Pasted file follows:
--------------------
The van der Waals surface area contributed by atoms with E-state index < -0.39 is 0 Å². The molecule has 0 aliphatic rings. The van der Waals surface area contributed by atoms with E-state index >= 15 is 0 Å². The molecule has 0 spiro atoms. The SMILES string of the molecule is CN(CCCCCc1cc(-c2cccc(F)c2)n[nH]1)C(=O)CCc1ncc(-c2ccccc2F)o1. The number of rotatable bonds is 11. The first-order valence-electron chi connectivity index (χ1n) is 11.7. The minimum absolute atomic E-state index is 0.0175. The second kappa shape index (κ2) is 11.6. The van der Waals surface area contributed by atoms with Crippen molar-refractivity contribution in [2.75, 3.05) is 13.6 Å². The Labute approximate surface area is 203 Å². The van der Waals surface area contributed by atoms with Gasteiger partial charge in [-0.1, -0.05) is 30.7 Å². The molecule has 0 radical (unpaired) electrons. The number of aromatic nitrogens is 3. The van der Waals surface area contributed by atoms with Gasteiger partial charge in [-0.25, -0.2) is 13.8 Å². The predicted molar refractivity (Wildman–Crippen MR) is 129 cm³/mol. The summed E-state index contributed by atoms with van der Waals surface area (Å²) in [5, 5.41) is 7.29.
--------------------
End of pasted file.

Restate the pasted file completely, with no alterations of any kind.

The van der Waals surface area contributed by atoms with E-state index < -0.39 is 0 Å². The molecule has 0 aliphatic rings. The van der Waals surface area contributed by atoms with E-state index >= 15 is 0 Å². The molecule has 0 spiro atoms. The SMILES string of the molecule is CN(CCCCCc1cc(-c2cccc(F)c2)n[nH]1)C(=O)CCc1ncc(-c2ccccc2F)o1. The number of rotatable bonds is 11. The first-order valence-electron chi connectivity index (χ1n) is 11.7. The minimum absolute atomic E-state index is 0.0175. The second kappa shape index (κ2) is 11.6. The van der Waals surface area contributed by atoms with Crippen molar-refractivity contribution in [2.75, 3.05) is 13.6 Å². The Labute approximate surface area is 203 Å². The van der Waals surface area contributed by atoms with Gasteiger partial charge in [-0.1, -0.05) is 30.7 Å². The molecule has 0 radical (unpaired) electrons. The number of aromatic nitrogens is 3. The van der Waals surface area contributed by atoms with Gasteiger partial charge in [-0.25, -0.2) is 13.8 Å². The predicted molar refractivity (Wildman–Crippen MR) is 129 cm³/mol. The summed E-state index contributed by atoms with van der Waals surface area (Å²) in [5, 5.41) is 7.29.